Things are getting uglier in Russia’s manufacturing sector.
Russia’s HSBC composite output index fell to 47.6 in January, down from 48.9 in December, which was the sharpest deterioration in overall business conditions in the Russian manufacturing sector since June 2009.
That’s the 13th time in 19 months that Russia’s PMI has been in negative territory.
A PMI above 50 signals growth, while a number below 50 signals a contraction.
“Signs of contracting business activity became more visible, the January HSBC Russia Manufacturing survey revealed,” writes Alexander Morozov, the Chief Economist of Russia, CIS and the Baltics at HSBC. “Meanwhile, price pressures intensified further, increasing the probability of a ‘bad equilibrium’: high price growth amidst falling demand. This is a signal to monetary authorities to be cautious with their rate policy and refrain from moving policy easing forward.”
Input price inflation accelerated for the six consecutive month to the second-highest on record, which has been linked to the effect of the weakening ruble on import prices. Consequently, this pushed output price inflation to a new high.
Additionally, Russian manufacturing employment declined for the 19th consecutive month, and at the fastest rate since July 2009.
And although manufacturing output has been the only sort of positive-looking number in Russia’s PMI reports over the last few months, it, too, dropped in January — the first time in eight months — as orders continued to decline.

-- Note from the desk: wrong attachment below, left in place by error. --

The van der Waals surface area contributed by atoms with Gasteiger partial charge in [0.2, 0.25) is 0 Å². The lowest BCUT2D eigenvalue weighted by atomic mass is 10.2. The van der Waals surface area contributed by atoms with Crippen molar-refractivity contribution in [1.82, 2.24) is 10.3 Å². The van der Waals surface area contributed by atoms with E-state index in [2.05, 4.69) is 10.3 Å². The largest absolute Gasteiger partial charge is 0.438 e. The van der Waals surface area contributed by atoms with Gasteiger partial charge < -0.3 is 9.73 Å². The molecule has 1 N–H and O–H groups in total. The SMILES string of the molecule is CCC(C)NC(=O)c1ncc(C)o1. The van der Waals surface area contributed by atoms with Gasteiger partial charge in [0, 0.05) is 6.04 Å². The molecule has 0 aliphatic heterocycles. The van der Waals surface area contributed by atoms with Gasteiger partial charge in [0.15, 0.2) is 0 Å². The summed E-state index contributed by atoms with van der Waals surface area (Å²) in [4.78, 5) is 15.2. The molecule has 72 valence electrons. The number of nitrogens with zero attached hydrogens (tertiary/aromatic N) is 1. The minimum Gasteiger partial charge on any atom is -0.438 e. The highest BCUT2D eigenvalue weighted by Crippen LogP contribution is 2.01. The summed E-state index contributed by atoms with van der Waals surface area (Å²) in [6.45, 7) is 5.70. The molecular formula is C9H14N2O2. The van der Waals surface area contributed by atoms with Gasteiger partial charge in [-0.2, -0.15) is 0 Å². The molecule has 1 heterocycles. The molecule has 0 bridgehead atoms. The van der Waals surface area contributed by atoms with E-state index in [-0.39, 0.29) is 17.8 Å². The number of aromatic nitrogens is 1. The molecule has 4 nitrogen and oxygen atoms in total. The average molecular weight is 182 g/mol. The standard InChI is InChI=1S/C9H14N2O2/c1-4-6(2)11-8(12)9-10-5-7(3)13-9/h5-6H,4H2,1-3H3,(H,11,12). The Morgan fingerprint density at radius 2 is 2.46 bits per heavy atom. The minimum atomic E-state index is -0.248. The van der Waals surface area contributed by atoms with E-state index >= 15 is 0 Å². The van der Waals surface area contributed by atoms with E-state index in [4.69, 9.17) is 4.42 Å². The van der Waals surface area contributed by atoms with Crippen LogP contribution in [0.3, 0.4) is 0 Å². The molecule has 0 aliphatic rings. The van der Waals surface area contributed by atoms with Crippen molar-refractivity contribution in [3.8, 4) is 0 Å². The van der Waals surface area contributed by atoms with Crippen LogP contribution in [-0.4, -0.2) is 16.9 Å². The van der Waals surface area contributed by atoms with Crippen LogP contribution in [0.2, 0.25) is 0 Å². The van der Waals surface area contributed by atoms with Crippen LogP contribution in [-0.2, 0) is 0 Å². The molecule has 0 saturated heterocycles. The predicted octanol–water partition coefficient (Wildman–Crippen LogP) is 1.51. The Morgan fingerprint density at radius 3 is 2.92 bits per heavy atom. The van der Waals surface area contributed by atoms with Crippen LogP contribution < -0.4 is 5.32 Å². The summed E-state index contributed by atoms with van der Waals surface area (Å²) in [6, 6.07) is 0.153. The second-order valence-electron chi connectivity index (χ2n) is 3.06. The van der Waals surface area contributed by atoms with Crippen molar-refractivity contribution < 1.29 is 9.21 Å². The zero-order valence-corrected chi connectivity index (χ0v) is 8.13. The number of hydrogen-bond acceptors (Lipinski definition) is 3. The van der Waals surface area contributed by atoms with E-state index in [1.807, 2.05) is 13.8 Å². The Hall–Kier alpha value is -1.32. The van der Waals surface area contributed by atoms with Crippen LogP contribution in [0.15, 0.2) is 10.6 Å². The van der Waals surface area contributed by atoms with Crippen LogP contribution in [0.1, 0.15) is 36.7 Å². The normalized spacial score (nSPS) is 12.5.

Last week hasn’t been easy for the Russian economy: on Thursday, the EU foreign ministers decided toextend the sanctionson Russia by six months. Additionally, the Central Bankslashed interest rates to 15% down from 17%after the economy deteriorated following the rate hike in December.
On Friday, Morgan Stanley downgraded Russia’s growth forecast from 1.7%Y to -5.6%Y and revise our 2016 growth from a 0.8%Y recovery to a 2.5%Y recession, and noted that there was no “v-shaped” recovery analogous to that of 2009 in sight.
Meanwhile, on Saturday the Russian economy minister said that the GDP is expected to shrink by 3% in 2015 with oil prices at $US50 a barrel, a downgrade from the previous forecast of a 0.8% contraction.
So, overall: things aren’t looking so great.
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